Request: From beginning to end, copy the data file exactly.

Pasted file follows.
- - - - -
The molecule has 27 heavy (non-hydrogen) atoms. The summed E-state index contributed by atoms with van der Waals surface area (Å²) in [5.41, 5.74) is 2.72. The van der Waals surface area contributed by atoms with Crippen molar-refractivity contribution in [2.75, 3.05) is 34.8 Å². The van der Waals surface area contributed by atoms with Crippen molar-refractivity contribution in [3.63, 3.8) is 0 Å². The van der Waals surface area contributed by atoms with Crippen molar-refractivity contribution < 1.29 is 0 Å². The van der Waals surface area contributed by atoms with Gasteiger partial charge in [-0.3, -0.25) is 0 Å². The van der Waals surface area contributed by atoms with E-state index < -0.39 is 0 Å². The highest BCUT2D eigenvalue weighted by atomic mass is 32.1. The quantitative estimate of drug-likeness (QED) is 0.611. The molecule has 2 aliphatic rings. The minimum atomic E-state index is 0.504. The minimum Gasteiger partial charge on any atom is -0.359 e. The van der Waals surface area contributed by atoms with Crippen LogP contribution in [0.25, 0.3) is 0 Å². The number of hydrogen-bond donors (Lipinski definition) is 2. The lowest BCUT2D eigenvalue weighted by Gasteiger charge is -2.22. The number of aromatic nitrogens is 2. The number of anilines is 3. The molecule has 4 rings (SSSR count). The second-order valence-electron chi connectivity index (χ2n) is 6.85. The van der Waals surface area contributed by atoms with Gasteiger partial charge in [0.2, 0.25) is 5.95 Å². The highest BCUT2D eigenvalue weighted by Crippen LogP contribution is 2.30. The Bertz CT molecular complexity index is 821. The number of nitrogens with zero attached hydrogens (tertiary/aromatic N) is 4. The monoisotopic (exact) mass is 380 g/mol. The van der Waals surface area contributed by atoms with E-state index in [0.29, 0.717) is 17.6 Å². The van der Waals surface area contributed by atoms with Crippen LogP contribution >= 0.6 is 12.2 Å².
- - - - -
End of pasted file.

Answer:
The molecule has 27 heavy (non-hydrogen) atoms. The summed E-state index contributed by atoms with van der Waals surface area (Å²) in [5.41, 5.74) is 2.72. The van der Waals surface area contributed by atoms with Crippen molar-refractivity contribution in [2.75, 3.05) is 34.8 Å². The van der Waals surface area contributed by atoms with Crippen molar-refractivity contribution in [3.63, 3.8) is 0 Å². The van der Waals surface area contributed by atoms with Crippen molar-refractivity contribution < 1.29 is 0 Å². The van der Waals surface area contributed by atoms with Gasteiger partial charge in [-0.3, -0.25) is 0 Å². The van der Waals surface area contributed by atoms with E-state index < -0.39 is 0 Å². The highest BCUT2D eigenvalue weighted by atomic mass is 32.1. The quantitative estimate of drug-likeness (QED) is 0.611. The molecule has 2 aliphatic rings. The minimum atomic E-state index is 0.504. The minimum Gasteiger partial charge on any atom is -0.359 e. The van der Waals surface area contributed by atoms with Crippen LogP contribution in [0.25, 0.3) is 0 Å². The number of hydrogen-bond donors (Lipinski definition) is 2. The lowest BCUT2D eigenvalue weighted by Gasteiger charge is -2.22. The number of aromatic nitrogens is 2. The number of anilines is 3. The molecule has 4 rings (SSSR count). The second-order valence-electron chi connectivity index (χ2n) is 6.85. The van der Waals surface area contributed by atoms with Gasteiger partial charge in [0.2, 0.25) is 5.95 Å². The highest BCUT2D eigenvalue weighted by Crippen LogP contribution is 2.30. The Bertz CT molecular complexity index is 821. The number of nitrogens with zero attached hydrogens (tertiary/aromatic N) is 4. The monoisotopic (exact) mass is 380 g/mol. The van der Waals surface area contributed by atoms with E-state index in [0.29, 0.717) is 17.6 Å². The van der Waals surface area contributed by atoms with Crippen LogP contribution >= 0.6 is 12.2 Å².